Somalia's population comprises of a significant youth and adolescent population with under half (45.6%) of the population being less than 15 years and around three-quarters (75%) of the population being less than 30 years old
Somalia’s gross domestic product (GDP) per capita has consistently been ranked among the five lowest in the world throughout the last decade and in 2020 it was the second lowest in the world. In 2019, the International Labour Organization (ILO) estimated the labor force participation of men (15-64) to be 73.6% while women’s (15-64) labor force participation rate was estimated to be 23.1% with the figures remaining relatively unchanged over the past 10 years. Agriculture remains the biggest employer of both men and women at 79.2% and 83.9% of the labor force respectively.
Over the past two decades, Somalia has experienced a raging civil war, a rise in violent extremism, and a devastating humanitarian crisis, which resulted in weak institutional and bureaucratic infrastructure and has greatly damaged social cohesion and unity. For decades, conflict, insecurity, and natural disasters such as droughts, cyclones, floods, desert locusts, and COVID-19 have made Somalia a difficult and volatile humanitarian crisis. Somalia has one of the largest populations of internally displaced persons (IDPs) in the world, with displacement driven by the conflict with al-Shabab, fear of violence, drought, lack of livelihood opportunities, and evictions. A total of 7.7 million Somali women, men, and children are estimated to require humanitarian assistance in 2022.
Life for women and girls in Somalia is challenging. Somalia ranks fourth lowest for gender equality globally, maternal and infant mortality rates are some of the highest in the world, and early marriage is prevalent. The Somalia Health and Demographic Survey (SHDS) shows that Female Genital Mutilation/Cutting (FGM/C) in women aged 15–49 is high, at 99.2%which has both short-term and long-term physiological, sexual, and psychological repercussions. Sexual and Gender-Based Violence (GBV) is one of the most prevalent human rights violations faced by people, particularly women, all around the globe. Since the outbreak of Covid-19, women, and girls have faced an even greater risk of SGBV. To address some of the challenges, in 2018, the Federal Parliament introduced the comprehensive Sexual Offences Bill (SOB), which if approved during the 11th Parliament, would offer greater protection for the victims of sexual violence and would represent a significant step toward ending the culture of impunity as it relates to GBV in Somalia.
In the Somali context, exclusionary politics has been a historic driver of conflict. Given the male-dominated clan system and the absence of a systematic approach to promote inclusivity, Somali women largely remain excluded from key political and decision-making processes, despite the complexity they continue to play in conflict, peace, and security. They continue to remain underrepresented within the national and regional decision and making policy-making bodies. Gender imbalance in political participation, leadership, and decision-making, is a threat to sustained peace and development. Despite commitments to a 30% quota for women in the 11th Parliamentary elections (2021-2022), women’s representation stands low at 20% in the House of the People, which is lower than the 2016 figure of 24%. There were some gains made with 26% seats for women in the Upper House in the 11th Parliament in comparison to 24% in the 10th Parliament.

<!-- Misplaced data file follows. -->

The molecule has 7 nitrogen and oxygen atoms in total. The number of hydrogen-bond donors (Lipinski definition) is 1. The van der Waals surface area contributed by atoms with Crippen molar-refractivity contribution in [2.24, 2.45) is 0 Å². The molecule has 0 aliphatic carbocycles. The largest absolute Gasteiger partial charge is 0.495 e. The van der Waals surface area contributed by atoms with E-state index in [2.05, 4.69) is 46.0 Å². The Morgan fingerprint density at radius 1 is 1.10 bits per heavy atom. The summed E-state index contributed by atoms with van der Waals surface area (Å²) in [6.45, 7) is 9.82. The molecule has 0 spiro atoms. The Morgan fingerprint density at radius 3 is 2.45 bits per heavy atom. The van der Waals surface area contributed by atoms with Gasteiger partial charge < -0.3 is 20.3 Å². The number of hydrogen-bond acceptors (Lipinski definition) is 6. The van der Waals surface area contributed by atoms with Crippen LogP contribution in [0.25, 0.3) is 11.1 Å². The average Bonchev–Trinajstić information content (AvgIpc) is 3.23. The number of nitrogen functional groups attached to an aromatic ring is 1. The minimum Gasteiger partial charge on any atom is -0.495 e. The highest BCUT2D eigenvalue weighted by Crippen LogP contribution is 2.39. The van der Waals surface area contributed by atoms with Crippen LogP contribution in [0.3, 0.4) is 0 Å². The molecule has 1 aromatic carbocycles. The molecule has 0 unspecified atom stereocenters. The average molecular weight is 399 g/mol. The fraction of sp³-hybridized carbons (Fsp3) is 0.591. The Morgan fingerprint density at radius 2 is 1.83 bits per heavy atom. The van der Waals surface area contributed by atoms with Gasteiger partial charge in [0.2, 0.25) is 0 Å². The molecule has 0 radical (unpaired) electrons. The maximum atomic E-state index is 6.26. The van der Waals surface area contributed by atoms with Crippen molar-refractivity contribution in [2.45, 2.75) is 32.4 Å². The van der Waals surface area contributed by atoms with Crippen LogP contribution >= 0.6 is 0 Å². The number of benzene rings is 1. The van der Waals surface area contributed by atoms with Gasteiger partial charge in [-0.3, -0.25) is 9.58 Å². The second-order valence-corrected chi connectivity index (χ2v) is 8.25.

Despite the positive trajectory towards stability, there continue to be numerous attacks in both urban and rural areas, carried out by militant groups in Somalia. The limited capacities at all levels of government to provide for the security, protection, social, environmental, and economic needs of the population specifically women pose an additional challenge to the promotion of Gender Equality and Women Empowerment (GEWE) in Somalia.
Other aspects of the challenges that women face in accessing justice are the Somali culture, which restricts women to the home and family sphere; differing interpretations of judicial regimes, like sharia, secular and customary law; and the absence of women within the judicial system. Out of a total of 295 judges there exist 2 female judges and out of a total of 65 prosecutors 14 female prosecutors as of 2021 calling for attention to gender parity.
About UN Women in Somalia
In Somalia, UN Women supports and works closely with governments and civil society to design laws, policies, programs, and services needed to ensure that gender equality standards are effectively implemented and truly benefit women and girls.
The UN Women Somalia program (2022-2025) is derived from the UN Sustainable Development Cooperation Framework Guiding Principles and Guidance, Somalia Common Country Analysis (CCA), the CCA companion document by SDG, UN Somalia Gender Equality Strategy, and the National Action Plan on UNSCR 1325, UN Women Africa Strategy and the NDP-9 Pillars focusing on promoting women’s political participation and leadership and women, peace and security agenda with strengthening women’s access to justice, promoting durable solutions; gender in humanitarian action and prevention of sexual and gender-based violence with the focus on women IDPs and refugees, climate resilience, and advancing women’s economic empowerment adopting the triple nexus.
UN Women works towards making the vision of the Sustainable Development Goals a reality for women and girls and stands behind women’s equal participation in all aspects of life, focusing on the following UNCF strategic priorities:
Functional, inclusive, accountable, and transparent democratic systems across all levels of government and governmental institutions. All Somalis Particularly Women Live in a Peaceful, Inclusive, and Cohesive Society